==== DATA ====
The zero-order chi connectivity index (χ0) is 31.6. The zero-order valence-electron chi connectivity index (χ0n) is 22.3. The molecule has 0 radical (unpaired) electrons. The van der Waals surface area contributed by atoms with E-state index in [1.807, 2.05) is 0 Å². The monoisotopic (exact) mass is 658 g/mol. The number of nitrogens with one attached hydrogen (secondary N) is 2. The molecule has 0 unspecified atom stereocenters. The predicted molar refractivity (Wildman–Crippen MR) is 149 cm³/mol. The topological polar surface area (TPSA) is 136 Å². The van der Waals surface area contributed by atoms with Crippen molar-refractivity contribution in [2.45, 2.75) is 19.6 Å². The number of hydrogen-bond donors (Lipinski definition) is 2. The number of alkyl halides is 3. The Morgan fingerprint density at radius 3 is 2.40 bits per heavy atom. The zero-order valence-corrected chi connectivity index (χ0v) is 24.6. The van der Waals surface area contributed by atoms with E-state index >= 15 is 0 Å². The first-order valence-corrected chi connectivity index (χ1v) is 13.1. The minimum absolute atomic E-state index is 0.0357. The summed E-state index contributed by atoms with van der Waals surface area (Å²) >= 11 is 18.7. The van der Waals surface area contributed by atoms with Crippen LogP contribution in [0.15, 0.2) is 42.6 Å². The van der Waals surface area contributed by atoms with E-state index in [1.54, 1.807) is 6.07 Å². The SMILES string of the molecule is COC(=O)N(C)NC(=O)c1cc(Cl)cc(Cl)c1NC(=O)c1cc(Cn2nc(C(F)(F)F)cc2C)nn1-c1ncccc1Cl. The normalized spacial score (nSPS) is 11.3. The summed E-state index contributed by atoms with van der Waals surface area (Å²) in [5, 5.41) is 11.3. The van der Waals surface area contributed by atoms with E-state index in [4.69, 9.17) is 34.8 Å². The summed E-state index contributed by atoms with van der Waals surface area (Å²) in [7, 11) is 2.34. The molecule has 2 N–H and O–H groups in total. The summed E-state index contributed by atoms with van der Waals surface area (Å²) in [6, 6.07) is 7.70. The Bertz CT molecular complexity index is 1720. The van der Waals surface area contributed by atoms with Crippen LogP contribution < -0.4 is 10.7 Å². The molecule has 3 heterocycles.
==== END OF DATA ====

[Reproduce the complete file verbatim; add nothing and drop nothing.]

The zero-order chi connectivity index (χ0) is 31.6. The zero-order valence-electron chi connectivity index (χ0n) is 22.3. The molecule has 0 radical (unpaired) electrons. The van der Waals surface area contributed by atoms with E-state index in [1.807, 2.05) is 0 Å². The monoisotopic (exact) mass is 658 g/mol. The number of nitrogens with one attached hydrogen (secondary N) is 2. The molecule has 0 unspecified atom stereocenters. The predicted molar refractivity (Wildman–Crippen MR) is 149 cm³/mol. The topological polar surface area (TPSA) is 136 Å². The van der Waals surface area contributed by atoms with Crippen molar-refractivity contribution in [2.45, 2.75) is 19.6 Å². The number of hydrogen-bond donors (Lipinski definition) is 2. The number of alkyl halides is 3. The Morgan fingerprint density at radius 3 is 2.40 bits per heavy atom. The zero-order valence-corrected chi connectivity index (χ0v) is 24.6. The van der Waals surface area contributed by atoms with E-state index >= 15 is 0 Å². The first-order valence-corrected chi connectivity index (χ1v) is 13.1. The minimum absolute atomic E-state index is 0.0357. The summed E-state index contributed by atoms with van der Waals surface area (Å²) >= 11 is 18.7. The van der Waals surface area contributed by atoms with Crippen LogP contribution in [0.15, 0.2) is 42.6 Å². The van der Waals surface area contributed by atoms with E-state index in [1.54, 1.807) is 6.07 Å². The SMILES string of the molecule is COC(=O)N(C)NC(=O)c1cc(Cl)cc(Cl)c1NC(=O)c1cc(Cn2nc(C(F)(F)F)cc2C)nn1-c1ncccc1Cl. The normalized spacial score (nSPS) is 11.3. The summed E-state index contributed by atoms with van der Waals surface area (Å²) in [5, 5.41) is 11.3. The van der Waals surface area contributed by atoms with E-state index in [4.69, 9.17) is 34.8 Å². The summed E-state index contributed by atoms with van der Waals surface area (Å²) in [7, 11) is 2.34. The molecule has 2 N–H and O–H groups in total. The summed E-state index contributed by atoms with van der Waals surface area (Å²) in [6, 6.07) is 7.70. The Bertz CT molecular complexity index is 1720. The van der Waals surface area contributed by atoms with Crippen LogP contribution < -0.4 is 10.7 Å². The molecule has 3 heterocycles.